“I’ve witnessed firsthand what an environment can become when the most extreme, vile, hate-filled elements take grip of a community,” Whitfield said.

Nakamura said she and other conservatives are not out to vilify educators, but rather are supporting parents’ right to have a say in what’s being taught in the classroom.

“School districts are known to hide things from parents, and they shouldn’t,” she said. “Parents need to have involvement. And when you push the parents out, they’re not going to stand for that.”

She said this message has resonated with voters in Tarrant County, Texas, where last month she and fellow conservative candidates won 10 school board seats across four school districts. 

Republican governors in states such as Florida and Texas have also pushed these culture issues in schools. Florida Gov. Ron DeSantis, a Republican, who in March signed the so-called “Don’t Say Gay” bill into law that forbids instruction on sexual orientation and gender identity in kindergarten through third grade, last summer said during an appearance on Fox News Channel that he would get the “political apparatus involved so we can make sure there’s not a single school board member who supports critical race theory.”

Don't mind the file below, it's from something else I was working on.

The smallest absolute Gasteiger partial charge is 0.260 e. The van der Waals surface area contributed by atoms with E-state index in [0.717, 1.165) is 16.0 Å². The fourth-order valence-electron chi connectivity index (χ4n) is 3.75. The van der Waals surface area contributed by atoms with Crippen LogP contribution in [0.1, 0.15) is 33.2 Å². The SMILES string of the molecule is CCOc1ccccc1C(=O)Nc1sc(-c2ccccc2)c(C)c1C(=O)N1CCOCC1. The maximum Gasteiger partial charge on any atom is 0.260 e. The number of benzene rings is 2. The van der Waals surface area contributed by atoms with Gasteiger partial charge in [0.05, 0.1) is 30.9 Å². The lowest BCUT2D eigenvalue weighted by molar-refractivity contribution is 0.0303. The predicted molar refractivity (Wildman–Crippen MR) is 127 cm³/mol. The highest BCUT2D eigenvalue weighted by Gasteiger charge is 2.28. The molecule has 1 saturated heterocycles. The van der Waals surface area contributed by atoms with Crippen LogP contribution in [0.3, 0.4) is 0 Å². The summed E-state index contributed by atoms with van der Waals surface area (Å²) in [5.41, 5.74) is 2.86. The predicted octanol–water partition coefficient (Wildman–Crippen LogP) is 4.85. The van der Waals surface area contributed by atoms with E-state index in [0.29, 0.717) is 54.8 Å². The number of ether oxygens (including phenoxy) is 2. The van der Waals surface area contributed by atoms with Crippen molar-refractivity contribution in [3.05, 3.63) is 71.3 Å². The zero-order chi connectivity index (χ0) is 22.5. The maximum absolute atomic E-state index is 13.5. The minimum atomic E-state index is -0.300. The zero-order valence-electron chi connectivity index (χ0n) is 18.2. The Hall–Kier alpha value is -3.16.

Almost overnight, groups like Moms for Liberty and No Left Turn in Education have sprung up and began working to harness parents’ and community members’ frustration. 

More established conservative groups have also ramped up their efforts. The Leadership Institute, founded in 1979, launched an online training series in September for conservative school board candidates.